MAY 25, 1938
WASHINGTON, Tuesday—Strange slips occur even in the best of regulated households. As we were about to go into dinner last night, we discovered that when I had seated the table, I had not included Anne and Johnny in our dinner list! After all our guests had arrived, I had to have two places added and shuffle all my seating cards around. I had the feeling that I would probably find members of the same family sitting next to each other, for we had not only husbands and wives, but also brothers and sisters. However, I apparently made no slips and we filed into dinner about 10 minutes late.
After dinner we sat and talked a little and then our guests for the dance, which we give each year for the members of the newspaper fraternity, began to arrive. Mr. Ruby Newman's orchestra played for us and the music was excellent. Miss Vandy Cape, Miss Chaney and Mr. Fox proved to be much appreciated interludes in the dancing. I always feel happier when I have some members of my own family to help watch any party and Johnny and my brother, Hall, were very useful last night.
Members of the Cabinet drifted in and out. Everyone seemed to have a good time, in spite of a shower in the early part of the evening which made going out of doors exceedingly dampish.
The President went upstairs about eleven-thirty. I have a theory that parties should end when everybody is still apparently having a good time, so, at 1:30, "Good Night Ladies" was played and everyone bade me goodnight.
Showers again all day today and another postponement of the Veterans' Garden Party. I think the weather man has decided I need to learn how to adjust myself to constant changes. I hope that by tomorrow he will think I have had enough discipline, for I really would like to have this party before June.
Because of various delays I was very late this morning for a meeting in the Bureau of Education at the Department of the Interior. Assistant Secretary Oscar Chapman presided with Dr. Studebaker beside him. I was very much interested in the replies made by the heads of the various resident institutions for handicapped children in different states when they were asked what subjects they felt should come up for discussion in addition to those listed on the agenda. I gathered the impression that one of the things they all desired was more personal interest from the residents of their communities and a better understanding of the work which they are trying to accomplish.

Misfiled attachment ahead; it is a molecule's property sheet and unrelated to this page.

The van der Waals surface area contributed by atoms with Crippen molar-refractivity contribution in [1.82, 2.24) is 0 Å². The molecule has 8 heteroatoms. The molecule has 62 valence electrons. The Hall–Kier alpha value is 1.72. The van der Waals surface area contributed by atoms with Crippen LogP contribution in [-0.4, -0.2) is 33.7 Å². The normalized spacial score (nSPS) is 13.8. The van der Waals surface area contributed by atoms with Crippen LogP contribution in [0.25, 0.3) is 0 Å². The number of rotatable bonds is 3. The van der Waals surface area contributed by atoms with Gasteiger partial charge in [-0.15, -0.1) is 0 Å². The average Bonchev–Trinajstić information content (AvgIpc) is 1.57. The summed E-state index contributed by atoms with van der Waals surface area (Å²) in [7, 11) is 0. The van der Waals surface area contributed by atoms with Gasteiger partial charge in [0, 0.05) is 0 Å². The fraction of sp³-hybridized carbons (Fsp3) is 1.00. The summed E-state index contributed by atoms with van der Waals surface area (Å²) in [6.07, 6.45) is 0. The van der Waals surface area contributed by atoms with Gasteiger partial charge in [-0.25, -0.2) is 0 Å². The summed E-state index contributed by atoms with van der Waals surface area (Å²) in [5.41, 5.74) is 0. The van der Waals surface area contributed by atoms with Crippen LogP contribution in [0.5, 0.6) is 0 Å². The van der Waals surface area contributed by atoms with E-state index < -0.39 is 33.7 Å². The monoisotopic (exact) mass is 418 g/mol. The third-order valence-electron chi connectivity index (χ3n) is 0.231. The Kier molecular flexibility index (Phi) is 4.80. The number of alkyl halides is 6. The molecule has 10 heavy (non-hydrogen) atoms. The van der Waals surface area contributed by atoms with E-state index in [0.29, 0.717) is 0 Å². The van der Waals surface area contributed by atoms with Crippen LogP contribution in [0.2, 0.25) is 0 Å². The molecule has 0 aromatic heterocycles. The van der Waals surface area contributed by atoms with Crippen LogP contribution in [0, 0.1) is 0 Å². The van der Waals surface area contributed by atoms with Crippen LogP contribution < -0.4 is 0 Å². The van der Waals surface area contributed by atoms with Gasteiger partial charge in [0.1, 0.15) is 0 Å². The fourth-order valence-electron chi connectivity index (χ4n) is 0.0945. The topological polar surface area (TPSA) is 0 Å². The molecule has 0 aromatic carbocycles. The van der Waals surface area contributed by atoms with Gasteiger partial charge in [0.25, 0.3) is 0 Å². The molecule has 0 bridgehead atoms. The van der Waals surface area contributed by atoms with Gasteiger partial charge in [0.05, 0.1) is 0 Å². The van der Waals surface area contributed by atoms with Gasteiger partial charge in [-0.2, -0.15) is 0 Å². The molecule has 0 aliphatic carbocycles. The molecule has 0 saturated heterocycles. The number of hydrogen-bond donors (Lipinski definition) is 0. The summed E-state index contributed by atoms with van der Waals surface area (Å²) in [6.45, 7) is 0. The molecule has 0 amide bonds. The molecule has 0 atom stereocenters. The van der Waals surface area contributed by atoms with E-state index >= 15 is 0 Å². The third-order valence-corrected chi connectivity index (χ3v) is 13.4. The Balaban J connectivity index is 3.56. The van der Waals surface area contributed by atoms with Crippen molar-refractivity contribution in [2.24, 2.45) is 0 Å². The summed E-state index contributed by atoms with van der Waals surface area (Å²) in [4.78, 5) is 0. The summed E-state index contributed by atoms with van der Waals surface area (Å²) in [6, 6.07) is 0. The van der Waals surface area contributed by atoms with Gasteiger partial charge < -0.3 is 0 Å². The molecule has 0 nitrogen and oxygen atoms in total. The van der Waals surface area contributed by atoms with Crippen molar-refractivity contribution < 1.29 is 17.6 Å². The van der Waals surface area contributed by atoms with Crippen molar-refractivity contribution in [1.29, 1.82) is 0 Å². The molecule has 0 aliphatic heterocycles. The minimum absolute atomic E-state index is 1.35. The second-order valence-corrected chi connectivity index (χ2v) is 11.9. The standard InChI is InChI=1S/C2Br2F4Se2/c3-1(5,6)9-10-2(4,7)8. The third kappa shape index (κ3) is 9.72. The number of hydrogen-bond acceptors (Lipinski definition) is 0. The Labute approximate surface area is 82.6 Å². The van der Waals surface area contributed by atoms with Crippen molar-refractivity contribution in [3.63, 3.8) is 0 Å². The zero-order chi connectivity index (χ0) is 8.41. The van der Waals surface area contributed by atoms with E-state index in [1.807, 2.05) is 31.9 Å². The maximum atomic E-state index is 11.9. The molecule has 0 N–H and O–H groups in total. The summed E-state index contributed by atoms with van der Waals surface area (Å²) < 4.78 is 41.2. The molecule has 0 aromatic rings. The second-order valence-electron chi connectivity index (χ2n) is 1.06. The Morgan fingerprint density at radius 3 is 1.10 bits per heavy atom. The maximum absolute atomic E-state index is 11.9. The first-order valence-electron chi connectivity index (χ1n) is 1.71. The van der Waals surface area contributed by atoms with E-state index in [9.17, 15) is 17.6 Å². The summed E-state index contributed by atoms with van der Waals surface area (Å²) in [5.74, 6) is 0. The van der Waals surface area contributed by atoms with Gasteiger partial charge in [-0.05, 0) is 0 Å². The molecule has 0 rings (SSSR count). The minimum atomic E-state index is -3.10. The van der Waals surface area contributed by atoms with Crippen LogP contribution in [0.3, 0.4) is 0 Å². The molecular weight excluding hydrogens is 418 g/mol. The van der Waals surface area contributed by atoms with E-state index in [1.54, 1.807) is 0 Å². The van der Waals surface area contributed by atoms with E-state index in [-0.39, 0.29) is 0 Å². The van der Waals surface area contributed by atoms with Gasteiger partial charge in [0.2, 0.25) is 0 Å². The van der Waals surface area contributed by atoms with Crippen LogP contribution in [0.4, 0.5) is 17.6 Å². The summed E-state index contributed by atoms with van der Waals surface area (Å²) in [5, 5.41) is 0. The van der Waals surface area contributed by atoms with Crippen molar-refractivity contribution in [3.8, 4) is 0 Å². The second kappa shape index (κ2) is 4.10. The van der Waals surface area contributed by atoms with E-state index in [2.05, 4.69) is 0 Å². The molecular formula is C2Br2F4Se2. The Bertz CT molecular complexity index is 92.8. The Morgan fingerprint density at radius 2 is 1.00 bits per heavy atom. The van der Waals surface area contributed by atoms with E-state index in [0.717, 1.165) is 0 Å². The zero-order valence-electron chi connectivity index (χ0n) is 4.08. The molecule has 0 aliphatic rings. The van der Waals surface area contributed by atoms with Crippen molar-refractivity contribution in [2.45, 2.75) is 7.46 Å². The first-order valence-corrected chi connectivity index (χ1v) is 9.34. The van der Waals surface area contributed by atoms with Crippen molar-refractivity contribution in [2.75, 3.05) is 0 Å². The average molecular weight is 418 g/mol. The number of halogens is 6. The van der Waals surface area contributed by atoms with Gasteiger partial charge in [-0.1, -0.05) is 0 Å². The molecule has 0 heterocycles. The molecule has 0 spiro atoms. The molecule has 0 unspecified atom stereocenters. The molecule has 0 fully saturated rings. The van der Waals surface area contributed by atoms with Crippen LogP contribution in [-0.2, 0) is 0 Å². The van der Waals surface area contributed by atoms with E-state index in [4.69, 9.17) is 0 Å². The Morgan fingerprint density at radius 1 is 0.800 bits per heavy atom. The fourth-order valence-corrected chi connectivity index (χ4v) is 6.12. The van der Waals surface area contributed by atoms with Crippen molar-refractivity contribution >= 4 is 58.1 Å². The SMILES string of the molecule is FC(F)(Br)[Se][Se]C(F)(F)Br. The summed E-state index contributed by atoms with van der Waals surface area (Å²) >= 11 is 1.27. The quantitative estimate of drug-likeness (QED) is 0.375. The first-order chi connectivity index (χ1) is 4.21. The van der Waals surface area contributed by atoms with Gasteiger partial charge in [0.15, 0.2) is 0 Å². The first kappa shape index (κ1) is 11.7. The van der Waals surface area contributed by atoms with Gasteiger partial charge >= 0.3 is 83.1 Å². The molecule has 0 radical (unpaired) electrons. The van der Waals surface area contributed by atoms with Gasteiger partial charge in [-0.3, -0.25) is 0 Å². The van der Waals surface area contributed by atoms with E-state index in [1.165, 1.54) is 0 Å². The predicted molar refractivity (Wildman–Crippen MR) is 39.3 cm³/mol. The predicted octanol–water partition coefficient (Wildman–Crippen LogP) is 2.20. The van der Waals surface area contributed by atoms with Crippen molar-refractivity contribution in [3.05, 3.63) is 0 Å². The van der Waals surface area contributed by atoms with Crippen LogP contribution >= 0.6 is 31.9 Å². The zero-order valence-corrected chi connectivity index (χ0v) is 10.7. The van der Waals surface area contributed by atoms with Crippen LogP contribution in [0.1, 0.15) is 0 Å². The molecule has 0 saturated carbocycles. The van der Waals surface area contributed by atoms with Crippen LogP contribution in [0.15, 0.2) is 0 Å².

If communities obtained more knowledge, more interest in the education of handicapped and delinquent children would be assured in the state legislature and the entire population. The proposition is the same as the individual's duty to understand the agencies for public service in his community so that he may perform the responsibilities of citizenship.
(Copyright, 1938, by United Feature Syndicate, Inc.)
Names Mentioned or Referenced
- Washington (D.C., United States)
About this document
My Day. by Eleanor Roosevelt, May 25, 1938
Digital edition created by The Eleanor Roosevelt Papers Project The George Washington University Old Main Building, Suite 406 1951 F Street, NW Washington, DC 20052
- Brick, Christopher (Editor)
- Regenhardt, Christy (Associate Editor)
- Black, Allida M. (Editor)
- Binker, Mary Jo (Associate Editor)
- Alhambra, Christopher C. (Electronic Text Editor)
Digital edition published 2008, 2017 by
The Eleanor Roosevelt Papers Project
Available under licence from the Estate of Anna Eleanor Roosevelt.
Published with permission from the Estate of Anna Eleanor Roosevelt.
MEP edition publlished on 2008-06-30
TEI-P5 edition published on 2017-04-28
Transcription created from a photocopy of a UFS wire copy of a My Day column instance
archived at the Franklin D. Roosevelt Library.
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